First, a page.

Andy Worthington is the author of The Guantánamo Files: The Stories of the 774 Detainees in America’s Illegal Prison (published by Pluto Press, distributed by Macmillan in the US, and available from Amazon — click on the following for the US and the UK) and of two other books: Stonehenge: Celebration and Subversion and The Battle of the Beanfield. To receive new articles in your inbox, please subscribe to my RSS feed (and I can also be found on Facebook and Twitter). Also see my definitive Guantánamo prisoner list, updated in July 2010, details about the new documentary film, “Outside the Law: Stories from Guantánamo” (co-directed by Polly Nash and Andy Worthington, currently on tour in the UK, and available on DVD here), and my definitive Guantánamo habeas list, and, if you appreciate my work, feel free to make a donation.
As published on the Huffington Post, Antiwar.com and CounterPunch. Cross-posted on Cageprisoners, The Public Record, Eurasia Review, Uruknet, Op-Ed News, Indymedia, The Smirking Chimp, Aletho News and Star Talk FM.
[…] This post was mentioned on Twitter by Andy Worthington, Ben Six. Ben Six said: RT @GuantanamoAndy: UK Sought Rendition of British Nationals to Guantanamo; Tony Blair Directly Involved – Extraordinary news rocking UK: http://bit.ly/dkGxWg […]
Omar Deghayes on Torture and British Intelligence: Listen to first hand testimony of former Guantánamo detainee describing his interrogation by British Intelligence agent, “Andrew”, and others (MI5 and MI6) while held illegally in Pakistan, before being sold into US custody and rendered to Bagram prison in Afghanistan and subjected to torture.
[…] Andy Worthington has more on Blair’s complicity. Jeff Kaye also offers thoughts. […]
No comments yet? Unbelievable. The revelations from the documents release are incredible.
I think the fact they tried to recruit Mubanga as a spy is important, as this is a little explored aspect of what was going on at Guantanamo and other black sites.
I have personal knowledge of an individual tortured some decades ago by a Middle Eastern country (I don’t wish to identify more, to preserve his confidentiality), with the point of making this person spy for them among his political group.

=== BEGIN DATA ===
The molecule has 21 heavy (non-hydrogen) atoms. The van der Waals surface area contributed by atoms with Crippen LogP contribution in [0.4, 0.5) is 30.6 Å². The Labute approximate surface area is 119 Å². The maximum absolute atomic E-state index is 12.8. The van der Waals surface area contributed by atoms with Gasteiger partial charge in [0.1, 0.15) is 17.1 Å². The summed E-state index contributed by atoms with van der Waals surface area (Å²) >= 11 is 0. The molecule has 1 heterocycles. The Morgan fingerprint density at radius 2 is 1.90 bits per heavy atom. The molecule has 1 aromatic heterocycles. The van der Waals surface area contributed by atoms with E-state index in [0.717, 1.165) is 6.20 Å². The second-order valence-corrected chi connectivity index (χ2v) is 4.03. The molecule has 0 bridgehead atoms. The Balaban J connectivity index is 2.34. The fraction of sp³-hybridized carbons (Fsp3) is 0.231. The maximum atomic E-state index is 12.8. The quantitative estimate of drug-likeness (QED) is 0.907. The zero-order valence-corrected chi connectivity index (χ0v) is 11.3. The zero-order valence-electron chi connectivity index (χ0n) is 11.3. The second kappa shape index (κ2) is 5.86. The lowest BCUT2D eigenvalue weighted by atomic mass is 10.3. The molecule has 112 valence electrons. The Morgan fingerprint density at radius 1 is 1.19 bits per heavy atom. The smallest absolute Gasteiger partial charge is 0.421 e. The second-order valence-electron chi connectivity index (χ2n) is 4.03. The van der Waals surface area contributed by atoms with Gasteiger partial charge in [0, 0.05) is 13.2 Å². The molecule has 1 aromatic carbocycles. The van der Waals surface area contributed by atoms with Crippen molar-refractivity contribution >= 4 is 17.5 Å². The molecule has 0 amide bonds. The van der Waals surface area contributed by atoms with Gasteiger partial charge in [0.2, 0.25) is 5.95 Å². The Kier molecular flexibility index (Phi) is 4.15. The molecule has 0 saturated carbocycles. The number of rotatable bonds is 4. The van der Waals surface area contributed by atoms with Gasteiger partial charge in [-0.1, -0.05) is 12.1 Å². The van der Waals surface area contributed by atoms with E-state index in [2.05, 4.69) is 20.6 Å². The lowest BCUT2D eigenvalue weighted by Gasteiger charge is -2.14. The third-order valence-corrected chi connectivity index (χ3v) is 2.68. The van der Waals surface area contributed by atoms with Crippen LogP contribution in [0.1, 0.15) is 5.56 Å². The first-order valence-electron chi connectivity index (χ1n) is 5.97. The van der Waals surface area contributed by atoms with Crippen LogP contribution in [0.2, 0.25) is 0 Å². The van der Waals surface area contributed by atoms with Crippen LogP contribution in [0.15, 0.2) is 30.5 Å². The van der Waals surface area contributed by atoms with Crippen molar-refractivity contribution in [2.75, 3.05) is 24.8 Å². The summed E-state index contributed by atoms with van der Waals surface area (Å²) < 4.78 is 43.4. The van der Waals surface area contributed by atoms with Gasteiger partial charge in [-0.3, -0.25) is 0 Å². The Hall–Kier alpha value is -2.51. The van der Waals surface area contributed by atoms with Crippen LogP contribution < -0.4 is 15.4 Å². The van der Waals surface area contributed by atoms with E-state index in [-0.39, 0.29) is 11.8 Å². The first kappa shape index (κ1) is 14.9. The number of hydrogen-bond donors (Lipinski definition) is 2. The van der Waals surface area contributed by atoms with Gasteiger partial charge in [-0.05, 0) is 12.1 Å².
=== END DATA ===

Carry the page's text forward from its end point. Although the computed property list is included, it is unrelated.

I believe both U.S. and UK governments have a reason to keep this aspect of the story very low profile.
Great work, Andy. I bow to you and Reprieve on the question of utilizing the 2005 Inquiries Act, about which I know very little. Certainly the kind of secrecy Cameron envisions for the inquiry is unacceptable. I’m also glad to hear someone in Britain make the point that the current suggestion for head of the UK inquiry is also unacceptable (if I read you correctly on this).
Do you have any thoughts on that other revelation the Guardian pointed out, about killings taking place in the rendition/detention operations?
Great to hear from you, as always. I agree that the spying recruitment angle is huge and almost entirely unreported. I touched on it in The Guantanamo Files, but even at the time was aware that I’d come across other reports of attempted recruitment in Guantanamo, or before, which indicated that it was a huge submerged story.
I haven’t had time to look at the “killing” aspect of the story yet, though I was glad to see that you picked up on it!
As for the leadership of the inquiry, yes, you’re right, I don’t think the current plan is viable. What’s interesting, as I tried to explain in the article, is that I think the revelations ordered by the High Court are defining the inquiry’s remit, as well as doing what the government didn’t want at all — making the information publicly available upfront.
Much more to come, no doubt!
A few comments from the Huffington Post:
Thank god the Brits are having these investigations; they may yet be compromised, but even so they show up ObamaCo’s authoritarian disdain for the law.
And thanks to HuffPo for publishing this article. The silence elsewhere in the US media is deafening.
Jerry Nadler is right; we prosecute Bush’s and Obama’s war crimes or we lose our country.
Via Dolorosa wrote:
I hope to see Blair and Co. in court as a result of this.
And I hope the same spirit of investigating this dark chapter of these disastrous wars finds its way to the US system.
this is fantastic news and I do hope that bliar faces criminal charges . . it is what he and the whole bush administration deserve . . .
Well at least there appears to a solid effort to bring some of these horrible practices and crimes to light.
Hopefully, the UK press seizes on this information and with the Public behind them forces a Public Inquiry to be held.
The US will probably do something when all the players are dead and gone 60 years from now.
Unfortunately Blair, Bush, Cheney and Rumsfeld got away with murder, quite literally — it is sad we could not put these men in jail, they are no better than the worst of anyone they might have put in Guantanamo.